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Life for Amal Yusuf has been busy lately. Projects at work and family celebrations of Eid al-Fitr have taken all of her focus. So much so, that her 11th work anniversary on May 17 slipped her mind. But 11 years at Delta Air Lines is no small feat, and it did not go unnoticed by those that work with Amal, Program Manager - HR Programs. She is more than a colleague to so many - she’s a mentor, a confidant, a friend, a connection. In her 11 years at Delta, she’s seen six divisions and various roles and has met and connected with thousands of employees that quickly became Delta family to her.

​Her story of connection, however, wasn’t always that way. Airplanes once symbolized separation to Amal, even hopelessness and despair. Her SkyHub bio reads: “From the Horn of Africa to the City of Decatur,” but it wasn’t that simple for Amal.

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“You see, my early memories of airplanes are of loud sounds hovering above us as we ran from our home with nothing but the clothes we were wearing. Walking in zig-zagged lines and then running to avoid the hail of bullets coming from behind us. At the age of nine, I experienced the devastation of war on a country I once called home and the somber look on my parents’ faces as they decided for us to leave and seek safety overseas,” Amal shared in 2020.

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She continued, “There would be many early trips to the airport before dawn to see if today was the day when a seat would be available on the only flight taking people out. Families discussed who would take that open seat and start a journey to safety, and who would stay back and fight for survival. At that moment, the big airplane was a symbol of separation, hopelessness, and despair. The ones who made it shed tears of guilt and fear as they embarked on this journey alone, leaving their brothers and sisters behind. The ones who didn’t make it cried tears of sorrow, wondering if today would be the day when bullets from the militia would end their lives.”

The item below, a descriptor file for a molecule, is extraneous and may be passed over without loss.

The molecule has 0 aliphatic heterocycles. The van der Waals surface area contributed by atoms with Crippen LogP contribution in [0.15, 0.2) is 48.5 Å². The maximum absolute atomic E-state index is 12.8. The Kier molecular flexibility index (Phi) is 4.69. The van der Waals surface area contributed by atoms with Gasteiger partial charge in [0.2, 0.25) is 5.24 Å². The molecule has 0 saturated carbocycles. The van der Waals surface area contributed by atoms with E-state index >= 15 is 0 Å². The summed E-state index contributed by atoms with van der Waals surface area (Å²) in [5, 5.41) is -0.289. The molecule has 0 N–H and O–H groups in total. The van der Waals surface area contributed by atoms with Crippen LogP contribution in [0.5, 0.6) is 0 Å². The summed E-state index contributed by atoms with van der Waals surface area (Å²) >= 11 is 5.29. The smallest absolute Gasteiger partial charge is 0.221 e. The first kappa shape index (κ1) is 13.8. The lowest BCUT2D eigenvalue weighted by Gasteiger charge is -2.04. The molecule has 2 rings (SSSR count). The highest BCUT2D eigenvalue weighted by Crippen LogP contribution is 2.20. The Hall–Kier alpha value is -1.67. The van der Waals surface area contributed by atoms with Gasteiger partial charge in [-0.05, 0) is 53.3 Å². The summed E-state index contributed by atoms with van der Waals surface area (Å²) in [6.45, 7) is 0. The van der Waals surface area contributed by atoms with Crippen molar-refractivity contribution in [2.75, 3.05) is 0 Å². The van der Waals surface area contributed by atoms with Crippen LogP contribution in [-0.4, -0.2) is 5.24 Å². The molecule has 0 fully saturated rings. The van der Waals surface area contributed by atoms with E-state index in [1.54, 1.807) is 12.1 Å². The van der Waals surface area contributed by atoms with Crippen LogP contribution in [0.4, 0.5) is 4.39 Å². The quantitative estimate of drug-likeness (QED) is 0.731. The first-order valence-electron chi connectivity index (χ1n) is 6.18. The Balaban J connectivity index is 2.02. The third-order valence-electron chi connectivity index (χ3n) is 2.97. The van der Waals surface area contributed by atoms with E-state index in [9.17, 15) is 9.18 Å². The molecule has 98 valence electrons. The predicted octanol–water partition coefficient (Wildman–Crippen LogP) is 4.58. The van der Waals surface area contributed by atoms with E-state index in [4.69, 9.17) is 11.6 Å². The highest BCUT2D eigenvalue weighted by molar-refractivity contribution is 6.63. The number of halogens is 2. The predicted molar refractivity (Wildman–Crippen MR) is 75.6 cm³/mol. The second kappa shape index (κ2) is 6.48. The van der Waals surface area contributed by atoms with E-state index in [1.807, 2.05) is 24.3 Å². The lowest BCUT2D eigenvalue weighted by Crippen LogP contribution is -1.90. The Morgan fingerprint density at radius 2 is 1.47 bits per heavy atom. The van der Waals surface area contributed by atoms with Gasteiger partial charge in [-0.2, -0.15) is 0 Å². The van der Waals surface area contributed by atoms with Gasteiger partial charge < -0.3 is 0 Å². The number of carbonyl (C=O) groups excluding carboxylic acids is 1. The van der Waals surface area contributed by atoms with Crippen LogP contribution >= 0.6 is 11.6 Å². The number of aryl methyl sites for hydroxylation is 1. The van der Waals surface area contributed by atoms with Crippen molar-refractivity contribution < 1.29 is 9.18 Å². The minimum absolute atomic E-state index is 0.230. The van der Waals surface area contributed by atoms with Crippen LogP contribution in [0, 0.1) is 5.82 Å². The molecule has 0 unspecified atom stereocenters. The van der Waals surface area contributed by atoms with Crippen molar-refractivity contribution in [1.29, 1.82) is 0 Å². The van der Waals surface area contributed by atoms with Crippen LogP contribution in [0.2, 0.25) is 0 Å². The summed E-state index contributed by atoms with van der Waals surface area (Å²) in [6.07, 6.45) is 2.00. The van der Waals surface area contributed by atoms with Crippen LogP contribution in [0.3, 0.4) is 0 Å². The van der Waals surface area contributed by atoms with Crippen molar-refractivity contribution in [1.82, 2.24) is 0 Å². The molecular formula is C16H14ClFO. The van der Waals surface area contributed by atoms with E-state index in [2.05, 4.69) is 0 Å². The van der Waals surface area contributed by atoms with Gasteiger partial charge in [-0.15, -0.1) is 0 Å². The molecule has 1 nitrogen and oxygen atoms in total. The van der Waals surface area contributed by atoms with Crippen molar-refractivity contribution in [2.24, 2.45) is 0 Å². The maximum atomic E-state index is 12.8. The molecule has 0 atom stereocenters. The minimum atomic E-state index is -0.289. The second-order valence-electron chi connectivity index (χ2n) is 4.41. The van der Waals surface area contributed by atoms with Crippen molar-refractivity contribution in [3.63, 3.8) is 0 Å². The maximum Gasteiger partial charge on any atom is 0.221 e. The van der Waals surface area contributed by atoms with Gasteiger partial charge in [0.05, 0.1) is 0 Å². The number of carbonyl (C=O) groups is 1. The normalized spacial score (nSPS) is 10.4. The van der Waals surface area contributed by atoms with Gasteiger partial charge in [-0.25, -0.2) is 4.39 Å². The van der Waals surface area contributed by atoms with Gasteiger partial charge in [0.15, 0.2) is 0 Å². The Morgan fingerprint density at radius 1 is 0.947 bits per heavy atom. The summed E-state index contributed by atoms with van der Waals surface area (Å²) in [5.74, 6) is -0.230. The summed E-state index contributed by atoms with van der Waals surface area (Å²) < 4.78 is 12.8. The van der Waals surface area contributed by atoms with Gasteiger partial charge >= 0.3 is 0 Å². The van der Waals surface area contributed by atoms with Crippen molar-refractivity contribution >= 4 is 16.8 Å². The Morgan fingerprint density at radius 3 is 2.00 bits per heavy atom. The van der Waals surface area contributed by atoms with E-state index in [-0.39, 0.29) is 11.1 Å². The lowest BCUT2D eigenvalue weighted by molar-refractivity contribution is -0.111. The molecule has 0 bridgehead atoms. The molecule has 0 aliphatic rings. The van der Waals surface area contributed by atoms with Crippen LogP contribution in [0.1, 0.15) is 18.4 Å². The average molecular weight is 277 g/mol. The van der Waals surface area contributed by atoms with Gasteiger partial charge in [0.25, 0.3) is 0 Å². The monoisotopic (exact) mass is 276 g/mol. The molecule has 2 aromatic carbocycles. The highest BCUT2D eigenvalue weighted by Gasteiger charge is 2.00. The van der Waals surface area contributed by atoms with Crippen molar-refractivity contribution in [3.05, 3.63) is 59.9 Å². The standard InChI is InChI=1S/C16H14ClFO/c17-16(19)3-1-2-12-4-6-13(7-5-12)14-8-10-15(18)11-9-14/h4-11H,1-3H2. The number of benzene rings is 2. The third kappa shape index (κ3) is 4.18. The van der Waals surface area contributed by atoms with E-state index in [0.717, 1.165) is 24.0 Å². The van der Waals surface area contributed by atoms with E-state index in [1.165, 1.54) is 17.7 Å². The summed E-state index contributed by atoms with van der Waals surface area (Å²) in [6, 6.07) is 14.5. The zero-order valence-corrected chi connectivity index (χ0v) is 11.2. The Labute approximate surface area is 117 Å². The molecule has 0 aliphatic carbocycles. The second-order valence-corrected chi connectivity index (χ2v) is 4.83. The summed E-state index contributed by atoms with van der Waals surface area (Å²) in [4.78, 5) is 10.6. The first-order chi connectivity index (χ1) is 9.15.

Today, Amal is a proud Delta employee - both for what it symbolizes in her life and for what it allows her to do for others.

“Delta has been able to turn my airline story of separation into one of connection,” she says. “I now have the opportunity every day to help people connect to their dreams, their families and friends and, ultimately, to the life they have always wanted.” ​

Her story, written by Amal Yusuf

“It was an early morning in December of 1990, and at the age of nine, my biggest dream was to climb the mango tree in our front yard and show the boys - my brother Mohamed, 11, and my cousin Burhan, 10 - that I wouldn’t fall. I didn’t realize that my life as I knew it was about to change forever.

There were popping sounds like popcorn, and I could feel the tension rising in our house as the noise grew louder. My mom grabbed me, my brother and my cousin, opened the front door and ran into the street. In a panic, she said that militia men (Kofiyad Gaduud, or the Men with Red Hats) had entered the house through the back door.

They were looting and killing everyone in sight. I was frightened; I wanted my dad and my other siblings, and most of all, I wanted my shoes. I kept telling my mom that we needed to go back to put on shoes because my feet were hurting. As the hail of bullets landed around us, I saw people fall to my right and left, bright red blood staining the streets. That day, I formed my first visions of women as heroes, for my mother never showed fear, even when faced with death; she looked death square in the eye and persevered. She created a safe zone for my siblings and me while Somalia was burning.